For several shows we've struggled with the problem of poor front fill. With the orchestra pit "in" (aka the elevator lowered and a moat between audience and actors) the front rows are just barely within the field of the main speakers. By ghosting up a center cluster or some high overhead speakers pointing nearly straight down, you can help those first few rows while not completely changing what the rest of the audience hears.
With the pit covered the problem gets worse. And when they chose to add a false proscenium (cutting off all your speaker locations) the problem becomes critical.
After a somewhat rough opening night and several complaints, I came in (exhausted and with less than thirty minutes to work) with a crazy idea. Front fill at stage level will solve this coverage problem of the first rows of seating, but many set designers will not permit the visual look of those speakers intruding upon the lower few inches of sight-lines. Stage fill from the front -- to allow the actors to hear the band -- can usually be snuck in at barely above stage level. I had these, in fact. Which were part of my monitor leakage problem already.
So what I did -- with no time to work -- is turn the front fill monitors around and re-assign them to the reinforcement bus. Since they couldn't of course be on the stage, they went to either side and were angled sharply in (focus point about a third of the way back in the house). And since for various reasons my subwoofers were already sitting on the far corners of the apron, I was able to stick them on top and lift up the speakers by that much.
Then I pulled both the mains and the center cluster from the house mix, leaving it ONLY the newly re-purposed front fills and the delay speakers further back. As the last step, I moved in the side fill monitors and re-angled them to make them the sole stage monitor coverage (the band is really, really loud anyhow).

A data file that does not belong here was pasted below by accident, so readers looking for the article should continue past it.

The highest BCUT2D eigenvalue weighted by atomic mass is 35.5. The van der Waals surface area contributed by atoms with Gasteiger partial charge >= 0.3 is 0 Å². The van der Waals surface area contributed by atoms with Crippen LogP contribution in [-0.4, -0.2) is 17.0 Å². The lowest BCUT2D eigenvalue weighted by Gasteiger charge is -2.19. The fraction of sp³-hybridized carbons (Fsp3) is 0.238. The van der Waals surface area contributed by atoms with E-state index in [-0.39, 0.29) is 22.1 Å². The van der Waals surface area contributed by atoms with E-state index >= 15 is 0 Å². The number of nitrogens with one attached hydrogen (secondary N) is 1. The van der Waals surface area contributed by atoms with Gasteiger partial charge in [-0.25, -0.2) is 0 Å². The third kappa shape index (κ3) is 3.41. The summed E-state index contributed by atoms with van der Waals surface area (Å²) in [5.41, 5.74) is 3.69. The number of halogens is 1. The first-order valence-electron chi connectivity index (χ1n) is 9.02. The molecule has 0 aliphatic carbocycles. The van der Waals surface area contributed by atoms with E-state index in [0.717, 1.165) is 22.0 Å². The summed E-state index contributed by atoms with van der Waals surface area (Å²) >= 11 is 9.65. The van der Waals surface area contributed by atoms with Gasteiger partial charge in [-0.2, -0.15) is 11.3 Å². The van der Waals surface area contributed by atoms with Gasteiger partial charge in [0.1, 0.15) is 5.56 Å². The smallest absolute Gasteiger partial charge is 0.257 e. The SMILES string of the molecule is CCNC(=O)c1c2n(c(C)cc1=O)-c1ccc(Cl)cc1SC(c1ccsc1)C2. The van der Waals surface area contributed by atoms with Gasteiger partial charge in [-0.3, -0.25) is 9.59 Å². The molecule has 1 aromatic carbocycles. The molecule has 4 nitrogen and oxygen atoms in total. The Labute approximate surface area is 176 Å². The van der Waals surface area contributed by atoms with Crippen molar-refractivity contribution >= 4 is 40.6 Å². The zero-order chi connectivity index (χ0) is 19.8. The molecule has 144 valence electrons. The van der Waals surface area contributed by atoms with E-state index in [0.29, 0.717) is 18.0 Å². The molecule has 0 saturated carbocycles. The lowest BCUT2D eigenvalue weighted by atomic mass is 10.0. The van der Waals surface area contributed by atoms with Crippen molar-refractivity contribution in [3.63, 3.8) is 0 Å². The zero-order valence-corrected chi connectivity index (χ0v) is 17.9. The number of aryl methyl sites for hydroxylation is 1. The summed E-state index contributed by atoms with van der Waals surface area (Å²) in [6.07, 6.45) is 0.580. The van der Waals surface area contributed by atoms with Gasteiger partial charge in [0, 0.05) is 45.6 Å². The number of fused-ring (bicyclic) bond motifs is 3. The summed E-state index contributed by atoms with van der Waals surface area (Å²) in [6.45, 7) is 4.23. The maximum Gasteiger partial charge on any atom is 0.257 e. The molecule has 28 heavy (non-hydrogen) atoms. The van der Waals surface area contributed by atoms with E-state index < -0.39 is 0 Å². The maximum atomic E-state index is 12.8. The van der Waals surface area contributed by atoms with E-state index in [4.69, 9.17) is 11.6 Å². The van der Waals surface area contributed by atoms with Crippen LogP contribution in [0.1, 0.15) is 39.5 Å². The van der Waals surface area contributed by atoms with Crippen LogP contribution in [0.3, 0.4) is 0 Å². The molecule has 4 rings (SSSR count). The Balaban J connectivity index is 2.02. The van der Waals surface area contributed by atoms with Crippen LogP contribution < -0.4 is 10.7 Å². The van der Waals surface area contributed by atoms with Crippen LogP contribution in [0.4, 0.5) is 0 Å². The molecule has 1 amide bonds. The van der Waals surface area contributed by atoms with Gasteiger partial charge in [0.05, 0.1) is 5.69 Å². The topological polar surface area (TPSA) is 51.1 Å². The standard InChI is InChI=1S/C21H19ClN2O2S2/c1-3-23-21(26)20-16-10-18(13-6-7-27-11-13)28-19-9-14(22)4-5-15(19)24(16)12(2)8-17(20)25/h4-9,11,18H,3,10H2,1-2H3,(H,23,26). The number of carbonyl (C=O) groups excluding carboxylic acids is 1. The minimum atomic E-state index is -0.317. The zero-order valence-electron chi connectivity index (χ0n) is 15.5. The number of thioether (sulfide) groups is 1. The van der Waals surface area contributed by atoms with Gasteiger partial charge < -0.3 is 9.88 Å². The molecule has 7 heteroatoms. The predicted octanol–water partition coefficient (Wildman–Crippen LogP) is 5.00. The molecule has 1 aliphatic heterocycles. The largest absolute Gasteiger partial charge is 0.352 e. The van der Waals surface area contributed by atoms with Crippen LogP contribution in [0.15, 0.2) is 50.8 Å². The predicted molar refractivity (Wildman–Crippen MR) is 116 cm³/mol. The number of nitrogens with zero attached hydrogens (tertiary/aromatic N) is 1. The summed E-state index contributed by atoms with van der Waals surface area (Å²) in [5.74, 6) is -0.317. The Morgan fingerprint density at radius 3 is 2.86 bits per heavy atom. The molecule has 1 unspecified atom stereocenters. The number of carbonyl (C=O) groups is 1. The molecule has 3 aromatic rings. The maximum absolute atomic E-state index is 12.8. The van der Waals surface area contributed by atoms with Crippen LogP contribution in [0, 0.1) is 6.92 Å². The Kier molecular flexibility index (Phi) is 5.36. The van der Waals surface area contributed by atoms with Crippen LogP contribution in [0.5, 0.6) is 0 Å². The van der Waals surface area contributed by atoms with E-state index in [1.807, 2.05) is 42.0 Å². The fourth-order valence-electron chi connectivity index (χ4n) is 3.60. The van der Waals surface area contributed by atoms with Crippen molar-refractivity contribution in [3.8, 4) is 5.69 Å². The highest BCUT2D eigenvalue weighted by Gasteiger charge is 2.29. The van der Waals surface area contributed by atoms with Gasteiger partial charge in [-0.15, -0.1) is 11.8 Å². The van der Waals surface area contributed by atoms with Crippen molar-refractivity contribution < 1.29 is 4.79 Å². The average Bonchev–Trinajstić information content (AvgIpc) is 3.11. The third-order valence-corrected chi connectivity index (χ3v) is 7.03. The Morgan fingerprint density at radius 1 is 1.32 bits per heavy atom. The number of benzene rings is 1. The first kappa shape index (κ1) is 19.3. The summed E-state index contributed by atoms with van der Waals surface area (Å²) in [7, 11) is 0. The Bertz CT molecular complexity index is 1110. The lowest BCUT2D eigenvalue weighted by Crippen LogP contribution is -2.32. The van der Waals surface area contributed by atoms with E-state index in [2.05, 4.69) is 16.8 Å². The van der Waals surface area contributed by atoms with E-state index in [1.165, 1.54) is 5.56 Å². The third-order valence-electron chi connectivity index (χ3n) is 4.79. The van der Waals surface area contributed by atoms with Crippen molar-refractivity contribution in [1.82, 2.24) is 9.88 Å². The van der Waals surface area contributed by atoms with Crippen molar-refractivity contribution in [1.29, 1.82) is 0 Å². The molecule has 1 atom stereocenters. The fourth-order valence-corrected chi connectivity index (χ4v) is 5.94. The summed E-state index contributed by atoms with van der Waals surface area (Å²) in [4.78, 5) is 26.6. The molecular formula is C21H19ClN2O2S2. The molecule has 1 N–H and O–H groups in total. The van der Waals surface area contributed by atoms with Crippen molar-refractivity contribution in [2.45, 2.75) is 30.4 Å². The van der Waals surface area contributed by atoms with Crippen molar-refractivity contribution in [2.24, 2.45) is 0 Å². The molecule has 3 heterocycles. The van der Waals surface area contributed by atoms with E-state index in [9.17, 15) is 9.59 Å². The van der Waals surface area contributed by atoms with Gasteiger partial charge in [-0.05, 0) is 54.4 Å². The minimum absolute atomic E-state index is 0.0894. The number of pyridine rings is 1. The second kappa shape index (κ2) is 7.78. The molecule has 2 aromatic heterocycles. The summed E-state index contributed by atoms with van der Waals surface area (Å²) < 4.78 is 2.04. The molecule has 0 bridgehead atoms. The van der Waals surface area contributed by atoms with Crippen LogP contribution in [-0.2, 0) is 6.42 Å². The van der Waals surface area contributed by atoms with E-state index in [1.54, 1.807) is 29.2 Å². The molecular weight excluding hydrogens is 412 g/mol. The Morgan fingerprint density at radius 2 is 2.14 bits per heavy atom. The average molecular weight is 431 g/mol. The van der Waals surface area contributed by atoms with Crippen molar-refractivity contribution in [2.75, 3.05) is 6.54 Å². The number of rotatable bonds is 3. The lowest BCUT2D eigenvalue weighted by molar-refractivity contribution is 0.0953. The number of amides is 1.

And it worked. I was shocked at how good that sounded. But then, these were the original top fills and were a pair of lovely, lovely Meyer UPM-1P's. So they are entirely up to the task of being front audience fills.
I suppose if I was really concerned I'd re-focus the center cluster to boost a little through the middle of the audience (right down the center aisle is basically worst coverage from all the systems). I am also slightly concerned about audience in the seats closest to the UPM's, but there is sufficient direct audio pressure from the cast I think that will compensate. I have the UPM's at 8 milliseconds of delay, a compromise between the length of their throw to center and the average 12 millis the entire system is set to (the delay bias here is to allow the actors to be perceived as primary sources via the Haas Effect).
The rear house speakers are still on their Meyer-set delay via the Galileo processor. I did a quick-and-dirty impulse check using a side-stick sample via Garritan Personal Orchestra, and I didn't notice the sound doubling as I walked the speakers from the center to under the rear speakers. And I'm running the rear hot; as close as I've ever been to a flat field across the whole house.